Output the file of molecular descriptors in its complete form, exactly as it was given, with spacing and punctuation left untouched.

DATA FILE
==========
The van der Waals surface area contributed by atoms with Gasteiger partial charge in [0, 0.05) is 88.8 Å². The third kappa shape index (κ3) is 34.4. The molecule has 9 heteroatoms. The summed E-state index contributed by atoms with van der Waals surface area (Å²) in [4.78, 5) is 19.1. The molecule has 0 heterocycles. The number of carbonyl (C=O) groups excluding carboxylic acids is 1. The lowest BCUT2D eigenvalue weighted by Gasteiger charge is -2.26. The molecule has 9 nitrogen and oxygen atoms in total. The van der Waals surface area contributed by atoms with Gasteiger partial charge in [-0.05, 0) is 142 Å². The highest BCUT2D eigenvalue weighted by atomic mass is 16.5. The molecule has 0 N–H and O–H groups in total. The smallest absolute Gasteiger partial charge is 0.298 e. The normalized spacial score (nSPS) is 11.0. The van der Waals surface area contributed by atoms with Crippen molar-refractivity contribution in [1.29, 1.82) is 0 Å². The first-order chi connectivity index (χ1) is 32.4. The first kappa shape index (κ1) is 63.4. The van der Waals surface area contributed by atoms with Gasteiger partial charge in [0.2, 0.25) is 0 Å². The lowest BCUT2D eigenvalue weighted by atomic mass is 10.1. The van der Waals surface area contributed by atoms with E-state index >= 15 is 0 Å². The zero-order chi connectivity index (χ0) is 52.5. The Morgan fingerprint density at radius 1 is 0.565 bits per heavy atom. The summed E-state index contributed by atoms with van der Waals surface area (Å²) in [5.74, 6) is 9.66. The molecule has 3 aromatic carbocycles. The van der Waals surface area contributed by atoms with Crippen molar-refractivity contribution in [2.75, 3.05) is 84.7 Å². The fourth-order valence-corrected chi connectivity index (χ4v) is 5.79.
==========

The van der Waals surface area contributed by atoms with Gasteiger partial charge in [0, 0.05) is 88.8 Å². The third kappa shape index (κ3) is 34.4. The molecule has 9 heteroatoms. The summed E-state index contributed by atoms with van der Waals surface area (Å²) in [4.78, 5) is 19.1. The molecule has 0 heterocycles. The number of carbonyl (C=O) groups excluding carboxylic acids is 1. The lowest BCUT2D eigenvalue weighted by Gasteiger charge is -2.26. The molecule has 9 nitrogen and oxygen atoms in total. The van der Waals surface area contributed by atoms with Gasteiger partial charge in [-0.05, 0) is 142 Å². The highest BCUT2D eigenvalue weighted by atomic mass is 16.5. The molecule has 0 N–H and O–H groups in total. The smallest absolute Gasteiger partial charge is 0.298 e. The normalized spacial score (nSPS) is 11.0. The van der Waals surface area contributed by atoms with Crippen molar-refractivity contribution in [1.29, 1.82) is 0 Å². The first-order chi connectivity index (χ1) is 32.4. The first kappa shape index (κ1) is 63.4. The van der Waals surface area contributed by atoms with Gasteiger partial charge in [0.2, 0.25) is 0 Å². The lowest BCUT2D eigenvalue weighted by atomic mass is 10.1. The van der Waals surface area contributed by atoms with E-state index >= 15 is 0 Å². The zero-order chi connectivity index (χ0) is 52.5. The Morgan fingerprint density at radius 1 is 0.565 bits per heavy atom. The summed E-state index contributed by atoms with van der Waals surface area (Å²) in [5.74, 6) is 9.66. The molecule has 3 aromatic carbocycles. The van der Waals surface area contributed by atoms with Crippen molar-refractivity contribution in [2.75, 3.05) is 84.7 Å². The fourth-order valence-corrected chi connectivity index (χ4v) is 5.79.